branding on cigarette packets, a move that will reduce smoking, according to the health campaigners.
On the other hand, the opponents of the move argue that it restricts "commercial free speech" and would lead to increased smuggling. UK Health Secretary Andrew Lansley remarked that eh along with other health ministers are obliged to look at steps that would encourage people to quit smoking and prevent young people from taking up the habit.
He was speaking at a public consultation on Monday amid growing controversy over the move. The opponents say that the government is behaving like a `nanny-state' by banning the branding on the packets. They also argue that the move will encourage black marketing and result in numerous job losses.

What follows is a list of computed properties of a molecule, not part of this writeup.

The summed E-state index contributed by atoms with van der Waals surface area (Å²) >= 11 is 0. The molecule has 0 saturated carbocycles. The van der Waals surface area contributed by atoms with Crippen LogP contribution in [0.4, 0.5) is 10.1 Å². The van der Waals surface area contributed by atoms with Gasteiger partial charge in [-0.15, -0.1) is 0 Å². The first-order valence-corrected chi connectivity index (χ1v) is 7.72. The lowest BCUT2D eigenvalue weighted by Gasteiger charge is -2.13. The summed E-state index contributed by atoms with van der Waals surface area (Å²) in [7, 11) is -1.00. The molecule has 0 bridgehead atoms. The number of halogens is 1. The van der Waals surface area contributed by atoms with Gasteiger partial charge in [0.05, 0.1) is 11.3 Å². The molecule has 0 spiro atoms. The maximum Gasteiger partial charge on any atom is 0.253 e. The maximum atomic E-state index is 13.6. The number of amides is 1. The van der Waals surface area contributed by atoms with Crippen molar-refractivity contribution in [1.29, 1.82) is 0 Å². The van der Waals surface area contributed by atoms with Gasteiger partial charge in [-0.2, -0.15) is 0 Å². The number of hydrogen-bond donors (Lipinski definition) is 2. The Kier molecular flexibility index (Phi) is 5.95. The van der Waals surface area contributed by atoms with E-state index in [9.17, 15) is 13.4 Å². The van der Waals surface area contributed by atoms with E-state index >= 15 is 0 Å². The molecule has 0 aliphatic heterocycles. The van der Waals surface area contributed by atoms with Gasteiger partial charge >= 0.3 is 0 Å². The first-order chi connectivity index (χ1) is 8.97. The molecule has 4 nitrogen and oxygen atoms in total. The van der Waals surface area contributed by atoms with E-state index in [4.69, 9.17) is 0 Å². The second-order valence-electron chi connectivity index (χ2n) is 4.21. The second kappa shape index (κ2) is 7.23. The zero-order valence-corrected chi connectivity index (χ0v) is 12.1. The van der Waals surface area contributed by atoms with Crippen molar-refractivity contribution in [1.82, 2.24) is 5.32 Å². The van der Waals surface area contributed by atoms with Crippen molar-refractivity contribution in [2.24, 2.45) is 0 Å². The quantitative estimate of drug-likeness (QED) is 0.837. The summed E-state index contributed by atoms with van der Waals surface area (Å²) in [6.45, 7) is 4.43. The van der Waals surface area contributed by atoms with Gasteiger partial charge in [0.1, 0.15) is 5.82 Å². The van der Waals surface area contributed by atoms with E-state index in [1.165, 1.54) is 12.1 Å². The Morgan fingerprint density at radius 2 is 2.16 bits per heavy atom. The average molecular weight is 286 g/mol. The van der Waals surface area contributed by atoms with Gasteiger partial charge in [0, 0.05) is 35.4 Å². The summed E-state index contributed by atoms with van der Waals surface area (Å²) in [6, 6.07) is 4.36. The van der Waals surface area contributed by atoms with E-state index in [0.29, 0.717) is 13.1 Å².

Conservative MP Mark Field expressed that the move will set a dangerous precedent for the future of commercial free speech. He says that products with no products will also lead to other negative affects like health threat posed by counterfeit tobacco, black marketing as well as market defamation.
Meanwhile, Mark Littlewood, director general of the Institute of Economic Affairs has described the ban as an unnecessary distraction.